It is well known that more
than 60% of patients with RA believe that their pain is affected by the
weather. Most of the explanations are
psychological. The belief that rain causes pain makes the patient pay
much more attention to to pain. The patients doesn't so
much notice sunny days with pain and as much as rainy days without pain. There
could also be a mood-pain link
For example, rainy days generally may make the patient feel depressed, and that
the gloomy mood somehow will lower the pain threshold.
New studies reveal that a bio-physiological impact of weather factors
on the body (in some individuals) cannot be ruled out.
This impact may be independent of
the aforementioned psychological explanations. A systematic review of available
studies that explored the association between weather variables and severity of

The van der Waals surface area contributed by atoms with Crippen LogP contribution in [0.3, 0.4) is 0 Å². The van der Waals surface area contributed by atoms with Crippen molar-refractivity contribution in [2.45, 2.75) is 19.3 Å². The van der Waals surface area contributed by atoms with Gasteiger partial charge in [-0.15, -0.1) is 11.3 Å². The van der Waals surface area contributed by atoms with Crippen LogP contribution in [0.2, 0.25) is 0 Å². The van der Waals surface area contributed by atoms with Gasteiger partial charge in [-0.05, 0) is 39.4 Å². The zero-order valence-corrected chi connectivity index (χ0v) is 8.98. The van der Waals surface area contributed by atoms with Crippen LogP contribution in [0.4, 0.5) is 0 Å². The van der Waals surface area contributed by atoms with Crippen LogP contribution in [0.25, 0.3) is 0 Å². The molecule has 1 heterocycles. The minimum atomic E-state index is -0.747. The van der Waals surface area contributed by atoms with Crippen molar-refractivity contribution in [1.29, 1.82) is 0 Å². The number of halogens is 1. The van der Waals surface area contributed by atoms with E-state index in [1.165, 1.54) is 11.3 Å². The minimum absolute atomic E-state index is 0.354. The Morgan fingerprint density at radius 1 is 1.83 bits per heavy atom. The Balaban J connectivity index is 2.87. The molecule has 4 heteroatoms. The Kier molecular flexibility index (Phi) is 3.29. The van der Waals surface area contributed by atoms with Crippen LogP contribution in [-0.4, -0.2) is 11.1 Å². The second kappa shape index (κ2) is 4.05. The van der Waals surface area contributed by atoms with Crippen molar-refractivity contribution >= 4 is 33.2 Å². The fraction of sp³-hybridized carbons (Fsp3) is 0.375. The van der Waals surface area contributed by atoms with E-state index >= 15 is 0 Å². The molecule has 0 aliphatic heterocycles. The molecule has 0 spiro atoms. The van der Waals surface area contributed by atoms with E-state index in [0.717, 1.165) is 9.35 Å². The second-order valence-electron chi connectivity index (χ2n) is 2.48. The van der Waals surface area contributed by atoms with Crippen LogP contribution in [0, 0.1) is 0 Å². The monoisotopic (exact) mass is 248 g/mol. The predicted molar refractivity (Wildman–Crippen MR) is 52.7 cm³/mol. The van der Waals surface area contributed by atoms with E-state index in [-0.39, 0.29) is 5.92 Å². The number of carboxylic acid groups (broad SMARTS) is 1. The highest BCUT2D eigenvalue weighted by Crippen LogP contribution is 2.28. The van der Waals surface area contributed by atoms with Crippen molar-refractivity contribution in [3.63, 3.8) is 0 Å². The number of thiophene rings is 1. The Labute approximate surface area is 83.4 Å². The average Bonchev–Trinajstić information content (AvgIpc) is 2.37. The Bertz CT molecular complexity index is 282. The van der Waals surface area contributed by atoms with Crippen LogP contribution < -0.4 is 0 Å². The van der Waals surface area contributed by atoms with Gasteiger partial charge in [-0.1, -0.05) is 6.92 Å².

pain in RA was done. Nine studies were included. Temperature, relative humidity and atmospheric pressure were the three
weather variables extensively studied.
The results are puzzling.
Evidences suggests that there is no relationship between three single weather
variables (temperature, humidity and atmospheric pressure) and pain in patients
with RA. It has however been suggested that a
small proportion of patients are weather sensitive. The patients differed as to
which variables they responded to and in which direction. Though the research
has been first of its kind but it is not devoid of limitations. Extensive
studies are hence solicited so that the associated ambiguity can be ended.
So the next time your granny says
that it might rain when her joint pain gets worse, don't
just grin at her. She might be true! Let us wait for better scientific
: European Journal of Pain